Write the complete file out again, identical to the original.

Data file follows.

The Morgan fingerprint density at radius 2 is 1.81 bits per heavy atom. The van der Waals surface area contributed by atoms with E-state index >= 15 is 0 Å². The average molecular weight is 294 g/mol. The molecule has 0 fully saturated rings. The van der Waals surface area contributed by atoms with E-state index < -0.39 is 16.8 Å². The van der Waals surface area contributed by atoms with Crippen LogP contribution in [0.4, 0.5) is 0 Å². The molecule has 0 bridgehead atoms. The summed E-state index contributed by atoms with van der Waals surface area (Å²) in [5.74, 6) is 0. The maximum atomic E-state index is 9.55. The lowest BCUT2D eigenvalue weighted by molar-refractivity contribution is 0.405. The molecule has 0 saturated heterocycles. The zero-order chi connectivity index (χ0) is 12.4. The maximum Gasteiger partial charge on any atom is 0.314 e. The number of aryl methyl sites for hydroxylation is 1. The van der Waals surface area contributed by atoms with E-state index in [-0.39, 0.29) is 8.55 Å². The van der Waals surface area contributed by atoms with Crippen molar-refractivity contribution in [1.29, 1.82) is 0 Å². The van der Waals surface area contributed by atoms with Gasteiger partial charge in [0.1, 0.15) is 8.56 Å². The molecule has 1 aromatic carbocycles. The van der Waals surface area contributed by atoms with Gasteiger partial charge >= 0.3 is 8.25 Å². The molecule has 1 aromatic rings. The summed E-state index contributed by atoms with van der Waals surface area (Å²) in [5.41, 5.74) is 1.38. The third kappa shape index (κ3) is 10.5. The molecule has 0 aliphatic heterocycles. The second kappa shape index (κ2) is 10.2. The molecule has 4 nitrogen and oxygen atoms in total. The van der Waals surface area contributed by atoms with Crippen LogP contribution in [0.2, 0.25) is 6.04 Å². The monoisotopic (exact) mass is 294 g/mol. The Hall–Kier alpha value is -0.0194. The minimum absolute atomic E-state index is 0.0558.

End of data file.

The Morgan fingerprint density at radius 2 is 1.81 bits per heavy atom. The van der Waals surface area contributed by atoms with E-state index >= 15 is 0 Å². The average molecular weight is 294 g/mol. The molecule has 0 fully saturated rings. The van der Waals surface area contributed by atoms with E-state index < -0.39 is 16.8 Å². The van der Waals surface area contributed by atoms with Crippen LogP contribution in [0.4, 0.5) is 0 Å². The molecule has 0 bridgehead atoms. The summed E-state index contributed by atoms with van der Waals surface area (Å²) in [5.74, 6) is 0. The maximum atomic E-state index is 9.55. The lowest BCUT2D eigenvalue weighted by molar-refractivity contribution is 0.405. The molecule has 0 saturated heterocycles. The zero-order chi connectivity index (χ0) is 12.4. The maximum Gasteiger partial charge on any atom is 0.314 e. The number of aryl methyl sites for hydroxylation is 1. The van der Waals surface area contributed by atoms with E-state index in [-0.39, 0.29) is 8.55 Å². The van der Waals surface area contributed by atoms with Crippen molar-refractivity contribution in [1.29, 1.82) is 0 Å². The van der Waals surface area contributed by atoms with Gasteiger partial charge in [0.1, 0.15) is 8.56 Å². The molecule has 1 aromatic carbocycles. The van der Waals surface area contributed by atoms with Gasteiger partial charge >= 0.3 is 8.25 Å². The molecule has 1 aromatic rings. The summed E-state index contributed by atoms with van der Waals surface area (Å²) in [5.41, 5.74) is 1.38. The third kappa shape index (κ3) is 10.5. The molecule has 0 aliphatic heterocycles. The second kappa shape index (κ2) is 10.2. The molecule has 4 nitrogen and oxygen atoms in total. The van der Waals surface area contributed by atoms with Crippen LogP contribution in [0.2, 0.25) is 6.04 Å². The monoisotopic (exact) mass is 294 g/mol. The Hall–Kier alpha value is -0.0194. The minimum absolute atomic E-state index is 0.0558.